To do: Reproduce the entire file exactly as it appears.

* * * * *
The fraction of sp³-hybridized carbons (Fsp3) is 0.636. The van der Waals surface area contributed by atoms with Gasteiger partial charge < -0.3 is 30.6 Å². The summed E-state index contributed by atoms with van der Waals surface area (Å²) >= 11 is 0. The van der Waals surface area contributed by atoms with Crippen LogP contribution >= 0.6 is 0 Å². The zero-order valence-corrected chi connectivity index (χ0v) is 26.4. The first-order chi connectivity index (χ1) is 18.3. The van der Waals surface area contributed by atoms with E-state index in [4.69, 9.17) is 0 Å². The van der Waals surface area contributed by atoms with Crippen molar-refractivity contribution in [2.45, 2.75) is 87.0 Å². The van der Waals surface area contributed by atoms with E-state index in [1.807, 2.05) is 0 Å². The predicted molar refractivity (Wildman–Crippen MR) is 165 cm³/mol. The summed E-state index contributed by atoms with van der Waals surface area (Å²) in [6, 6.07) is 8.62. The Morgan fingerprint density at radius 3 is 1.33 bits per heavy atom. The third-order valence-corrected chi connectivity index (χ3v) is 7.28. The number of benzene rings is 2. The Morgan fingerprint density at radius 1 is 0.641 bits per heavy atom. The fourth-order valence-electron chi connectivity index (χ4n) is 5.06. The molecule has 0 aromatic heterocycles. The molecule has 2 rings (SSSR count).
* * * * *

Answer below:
The fraction of sp³-hybridized carbons (Fsp3) is 0.636. The van der Waals surface area contributed by atoms with Gasteiger partial charge < -0.3 is 30.6 Å². The summed E-state index contributed by atoms with van der Waals surface area (Å²) >= 11 is 0. The van der Waals surface area contributed by atoms with Crippen LogP contribution >= 0.6 is 0 Å². The zero-order valence-corrected chi connectivity index (χ0v) is 26.4. The first-order chi connectivity index (χ1) is 18.3. The van der Waals surface area contributed by atoms with E-state index in [4.69, 9.17) is 0 Å². The van der Waals surface area contributed by atoms with Crippen molar-refractivity contribution in [2.45, 2.75) is 87.0 Å². The van der Waals surface area contributed by atoms with E-state index in [1.807, 2.05) is 0 Å². The predicted molar refractivity (Wildman–Crippen MR) is 165 cm³/mol. The summed E-state index contributed by atoms with van der Waals surface area (Å²) in [6, 6.07) is 8.62. The Morgan fingerprint density at radius 3 is 1.33 bits per heavy atom. The third-order valence-corrected chi connectivity index (χ3v) is 7.28. The number of benzene rings is 2. The Morgan fingerprint density at radius 1 is 0.641 bits per heavy atom. The fourth-order valence-electron chi connectivity index (χ4n) is 5.06. The molecule has 0 aromatic heterocycles. The molecule has 2 rings (SSSR count).